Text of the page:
John Oates on His Folk Roots and Arranging for Two Guitars

The dark-haired guy in Hall & Oates was playing guitar long before he wrote all those soulful hits.

The dark-haired guy in Hall & Oates was playing guitar long before he wrote all those soulful hits.

“I took my first guitar lesson at six, and I started by playing three-chord country music,” says John Oates.

Like many guitarists coming of age during the ’60s folk revival, Oates learned the styles of Doc Watson, Mississippi John Hurt, and Reverend Gary Davis. On his latest solo project, the DVD/CD combo, Another Good Road [Elektra Nashville], Oates’ performance of “Stagger Lee” recalls Hurt’s version without being a slavish imitation.

“John Hurt did it in the key of D with a dropped D,” explains Oates. “I do it in a D shape in the key of E, and with a 5-string capo that leaves my E string open. It’s like dropped D, but other chord shapes—the A and the G—are normal. It allows me to have that low bottom string on the E chord.”

In Hall & Oates, his electric playing reflects a Curtis Mayfield-inspired rhythm style that often overshadows his folk leanings. His solo work, however, reverses the equation, with roots guitar dominating, bit still tinged with occasional touches of Philly soul.

“To find my solo voice, I went back to my folk and blues roots,” he says.

Oates plays few solos in Hall & Oates, as lead-guitar chores are farmed out to specialists, and this remains largely the case on his solo releases. Still, some tunes on the live DVD demonstrate his knack for a hooky single-note riff, and even feature the occasional Oates lead workout.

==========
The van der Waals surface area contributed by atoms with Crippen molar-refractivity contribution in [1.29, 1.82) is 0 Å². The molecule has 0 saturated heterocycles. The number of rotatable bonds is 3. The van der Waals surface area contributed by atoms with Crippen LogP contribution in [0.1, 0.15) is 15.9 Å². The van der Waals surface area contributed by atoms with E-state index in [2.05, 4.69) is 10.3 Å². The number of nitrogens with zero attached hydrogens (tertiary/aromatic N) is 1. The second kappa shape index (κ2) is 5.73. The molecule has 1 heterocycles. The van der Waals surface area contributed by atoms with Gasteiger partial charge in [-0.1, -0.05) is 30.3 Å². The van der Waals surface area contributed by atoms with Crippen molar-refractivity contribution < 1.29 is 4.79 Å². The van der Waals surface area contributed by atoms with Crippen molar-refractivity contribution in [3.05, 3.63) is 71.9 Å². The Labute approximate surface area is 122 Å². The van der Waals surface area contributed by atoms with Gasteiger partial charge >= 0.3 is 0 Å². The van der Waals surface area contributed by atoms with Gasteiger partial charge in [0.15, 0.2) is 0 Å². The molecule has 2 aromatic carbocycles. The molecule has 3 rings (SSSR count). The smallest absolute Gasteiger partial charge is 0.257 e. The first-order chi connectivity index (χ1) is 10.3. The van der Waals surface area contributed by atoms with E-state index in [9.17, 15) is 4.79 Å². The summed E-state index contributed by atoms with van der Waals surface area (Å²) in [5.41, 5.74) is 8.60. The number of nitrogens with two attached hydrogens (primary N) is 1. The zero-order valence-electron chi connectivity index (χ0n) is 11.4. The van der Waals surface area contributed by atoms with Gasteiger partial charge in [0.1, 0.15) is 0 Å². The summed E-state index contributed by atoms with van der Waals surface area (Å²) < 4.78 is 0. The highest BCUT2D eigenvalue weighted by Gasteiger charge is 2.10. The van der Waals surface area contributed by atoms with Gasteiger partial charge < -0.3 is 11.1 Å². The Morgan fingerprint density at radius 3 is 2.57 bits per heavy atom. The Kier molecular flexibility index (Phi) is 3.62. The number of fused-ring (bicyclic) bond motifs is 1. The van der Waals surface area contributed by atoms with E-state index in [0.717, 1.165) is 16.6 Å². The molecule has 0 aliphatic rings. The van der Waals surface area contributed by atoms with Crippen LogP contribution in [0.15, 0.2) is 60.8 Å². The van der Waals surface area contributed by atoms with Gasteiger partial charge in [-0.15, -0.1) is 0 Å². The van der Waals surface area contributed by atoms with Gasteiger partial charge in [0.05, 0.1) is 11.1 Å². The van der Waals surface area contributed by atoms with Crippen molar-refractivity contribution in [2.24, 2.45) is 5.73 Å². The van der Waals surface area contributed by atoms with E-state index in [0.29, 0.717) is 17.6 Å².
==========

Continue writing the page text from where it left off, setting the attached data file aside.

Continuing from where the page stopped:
“When it comes to the flashy stuff, I throw it to the guitarists in my band, Guthrie Trapp or Shane Theriot,” says Oates. “Sometimes, though, I tell them, ‘I’m going to take this one!’”

Having worked with another guitarist for the bulk of his career, Oates has firm ideas about how to maximize the dualaxe combo.

“First, I listen very closely, and I am always aware of what the other guitarist is playing,” he says. “I will watch his hands, and where he voices his chords. I might suggest, ‘I’m going to stay in the first five frets, and play a lot of open strings. Why don’t you play the inversion on the fifth fret?’ I want to make sure the tonalities and the harmonies are not clashing.”

Oates differentiates his sound with his gear choices, as well.

“I use a James Trussart Steelcaster through a Swart amp, because I don’t want to step on Shane or Guthrie’s guitar sound,” he says. “My hollow, metal-bodied Trussart gives me a bright, ringing, almost Dobrolike tone, compared to Shane and Guthrie’s warmer and more traditional wooden solidbody sounds.”

The guitarist had Xact Tone Solutions in Nashville build a pedalboard with a Vox wah, a Fulltone Full-Drive 2, a Durham Electronics Sex Drive (on at all times for boost), an MXR Carbon Copy (for long delays), a vintage MXR Phase 90, and an old Boss Chorus.

“It’s even more important to be careful when you play with a keyboard—which covers so much harmonic territory,” he says. “I’ll ask keyboard players to play a two-finger chord, otherwise it’s too dense against the guitars. Or, I may go to simple two-note fifths or fourths, so I’m not in the way of the keyboard. It’s all about listening and knowing how to orchestrate the melodies and harmonies within the rhythm section.”